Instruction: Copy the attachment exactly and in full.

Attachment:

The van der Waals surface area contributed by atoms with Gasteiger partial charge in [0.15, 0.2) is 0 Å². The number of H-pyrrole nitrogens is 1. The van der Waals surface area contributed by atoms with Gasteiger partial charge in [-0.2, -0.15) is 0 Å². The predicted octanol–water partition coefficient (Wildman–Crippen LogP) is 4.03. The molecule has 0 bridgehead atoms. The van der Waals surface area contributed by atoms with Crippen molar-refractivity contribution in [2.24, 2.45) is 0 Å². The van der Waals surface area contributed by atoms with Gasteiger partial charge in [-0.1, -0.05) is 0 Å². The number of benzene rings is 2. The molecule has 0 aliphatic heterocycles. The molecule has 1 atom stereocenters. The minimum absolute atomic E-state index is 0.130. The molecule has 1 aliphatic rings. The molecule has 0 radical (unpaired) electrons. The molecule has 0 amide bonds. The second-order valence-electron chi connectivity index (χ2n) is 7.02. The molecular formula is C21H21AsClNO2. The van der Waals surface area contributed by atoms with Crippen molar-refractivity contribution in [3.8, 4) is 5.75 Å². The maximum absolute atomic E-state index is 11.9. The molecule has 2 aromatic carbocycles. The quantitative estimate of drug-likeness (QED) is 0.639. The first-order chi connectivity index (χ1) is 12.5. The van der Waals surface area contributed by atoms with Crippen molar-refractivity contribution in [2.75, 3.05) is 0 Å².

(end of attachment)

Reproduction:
The van der Waals surface area contributed by atoms with Gasteiger partial charge in [0.15, 0.2) is 0 Å². The number of H-pyrrole nitrogens is 1. The van der Waals surface area contributed by atoms with Gasteiger partial charge in [-0.2, -0.15) is 0 Å². The predicted octanol–water partition coefficient (Wildman–Crippen LogP) is 4.03. The molecule has 0 bridgehead atoms. The van der Waals surface area contributed by atoms with Crippen molar-refractivity contribution in [2.24, 2.45) is 0 Å². The van der Waals surface area contributed by atoms with Gasteiger partial charge in [-0.1, -0.05) is 0 Å². The number of benzene rings is 2. The molecule has 0 aliphatic heterocycles. The molecule has 1 atom stereocenters. The minimum absolute atomic E-state index is 0.130. The molecule has 1 aliphatic rings. The molecule has 0 radical (unpaired) electrons. The molecule has 0 amide bonds. The second-order valence-electron chi connectivity index (χ2n) is 7.02. The molecular formula is C21H21AsClNO2. The van der Waals surface area contributed by atoms with Crippen molar-refractivity contribution in [3.8, 4) is 5.75 Å². The maximum absolute atomic E-state index is 11.9. The molecule has 2 aromatic carbocycles. The quantitative estimate of drug-likeness (QED) is 0.639. The first-order chi connectivity index (χ1) is 12.5. The van der Waals surface area contributed by atoms with Crippen molar-refractivity contribution in [2.75, 3.05) is 0 Å².